We have explored many interesting components in regards to human development throughout this course, but I was especially interested by the idea of teaching in concepts and connecting content to individual’s lives. In Child and Adolescent Development of Educators (2007), Pressley and McCormick state, “The children were creating verbal stories and constructing interactions between toys. Taking unrelated objects and placing them in a meaningful context, such as making up a story about them, facilitates memory. Such stories and pictures are elaborations” (p.98). Though this example is from a younger age group, I believe it has direct correlation to the high school students I plan on working with as well. I believe this is great strategy for teachers because it encourages students to make their own connections with content, which is the foundation to long-term learning. Students can be exposed to texts, definitions and terms extensively to create short-term memory. It’s when students can apply that content with their own individual strategies, which enables connecting concepts, and hopefully leads to the development of semantic networks. It has become evident through the discussion board that this is an effective and useful teaching strategy. Fellow classmate Kati Tremayne stated, “Therefore, by presenting them information that is all around them, accessible and familiar they are able to better grasp the nature of commands, and ultimately understand at a deeper level how and why to form them in the target language.” It is helpful and encouraging to hear fellow classmates see the effectiveness of this approach in their own experiences.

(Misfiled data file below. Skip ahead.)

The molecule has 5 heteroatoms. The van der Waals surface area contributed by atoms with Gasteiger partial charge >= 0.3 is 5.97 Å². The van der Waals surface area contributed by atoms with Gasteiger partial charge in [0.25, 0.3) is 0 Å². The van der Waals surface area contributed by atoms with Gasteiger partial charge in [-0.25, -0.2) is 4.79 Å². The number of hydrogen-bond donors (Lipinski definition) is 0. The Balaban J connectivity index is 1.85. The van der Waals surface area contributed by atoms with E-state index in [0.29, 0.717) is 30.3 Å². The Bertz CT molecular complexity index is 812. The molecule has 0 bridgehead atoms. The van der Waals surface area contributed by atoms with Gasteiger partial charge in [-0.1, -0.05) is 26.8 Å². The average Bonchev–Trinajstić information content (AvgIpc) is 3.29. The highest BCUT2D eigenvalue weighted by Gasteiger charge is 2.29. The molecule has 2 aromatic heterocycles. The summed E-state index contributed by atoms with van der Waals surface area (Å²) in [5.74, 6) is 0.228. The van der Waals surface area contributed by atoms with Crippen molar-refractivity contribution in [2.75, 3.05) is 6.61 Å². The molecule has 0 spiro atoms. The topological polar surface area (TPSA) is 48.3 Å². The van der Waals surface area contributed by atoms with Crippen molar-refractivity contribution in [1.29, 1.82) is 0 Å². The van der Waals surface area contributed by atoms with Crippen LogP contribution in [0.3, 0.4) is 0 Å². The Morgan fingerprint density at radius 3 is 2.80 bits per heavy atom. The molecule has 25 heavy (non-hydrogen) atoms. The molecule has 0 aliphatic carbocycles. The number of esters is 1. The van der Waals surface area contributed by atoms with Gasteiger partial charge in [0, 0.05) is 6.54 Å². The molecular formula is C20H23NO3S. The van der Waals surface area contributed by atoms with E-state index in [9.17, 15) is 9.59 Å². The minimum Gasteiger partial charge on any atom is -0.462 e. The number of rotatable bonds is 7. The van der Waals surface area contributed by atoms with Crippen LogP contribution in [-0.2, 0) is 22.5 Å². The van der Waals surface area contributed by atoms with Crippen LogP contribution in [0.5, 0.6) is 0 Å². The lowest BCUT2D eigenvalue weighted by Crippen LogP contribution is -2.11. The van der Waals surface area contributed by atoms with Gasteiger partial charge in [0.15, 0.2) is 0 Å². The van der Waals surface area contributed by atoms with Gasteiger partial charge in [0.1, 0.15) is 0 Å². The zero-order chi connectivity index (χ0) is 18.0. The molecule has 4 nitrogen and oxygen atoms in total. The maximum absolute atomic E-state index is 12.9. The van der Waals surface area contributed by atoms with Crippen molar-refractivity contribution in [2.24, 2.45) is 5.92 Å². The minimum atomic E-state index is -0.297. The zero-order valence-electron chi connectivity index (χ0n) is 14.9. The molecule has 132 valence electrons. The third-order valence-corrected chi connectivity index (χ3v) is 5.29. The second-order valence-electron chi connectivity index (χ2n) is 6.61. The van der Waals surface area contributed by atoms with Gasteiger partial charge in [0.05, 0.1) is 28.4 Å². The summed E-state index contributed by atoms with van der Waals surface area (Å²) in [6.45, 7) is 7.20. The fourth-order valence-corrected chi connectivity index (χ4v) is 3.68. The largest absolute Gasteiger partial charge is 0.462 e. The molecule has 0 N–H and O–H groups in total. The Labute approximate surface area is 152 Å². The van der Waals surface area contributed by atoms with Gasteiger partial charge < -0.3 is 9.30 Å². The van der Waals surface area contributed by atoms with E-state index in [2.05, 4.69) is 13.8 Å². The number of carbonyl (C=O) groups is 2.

In addition, I have found the reading of John Medina’s Brain Rules (2014) especially interesting. Particularly, his exploration of how each individual’s brain develops differently. Medina compares the brain to the United States transportation system, “It’s when you get to the smaller routes-the brains equivalent of residential streets, one-laners and dirt roads-that individual patterns begin to show up. In no two people are they identical. That’s the experience-dependent wiring. Every brain has a lot of these smaller paths, which is why the very small amounts to a big deal. It’s why, for example, human intellect is so multifaceted” (p. 96). This is such an important reality for teachers to remember while organizing and implementing instruction. It was evident from the discussion board that classmates who have extensive classroom experience share this same sentiment. Brain development incorporates such a wide-variety of factors, it’s the responsibility of teachers to present information in an assortment of ways to reach students and their varied learning styles.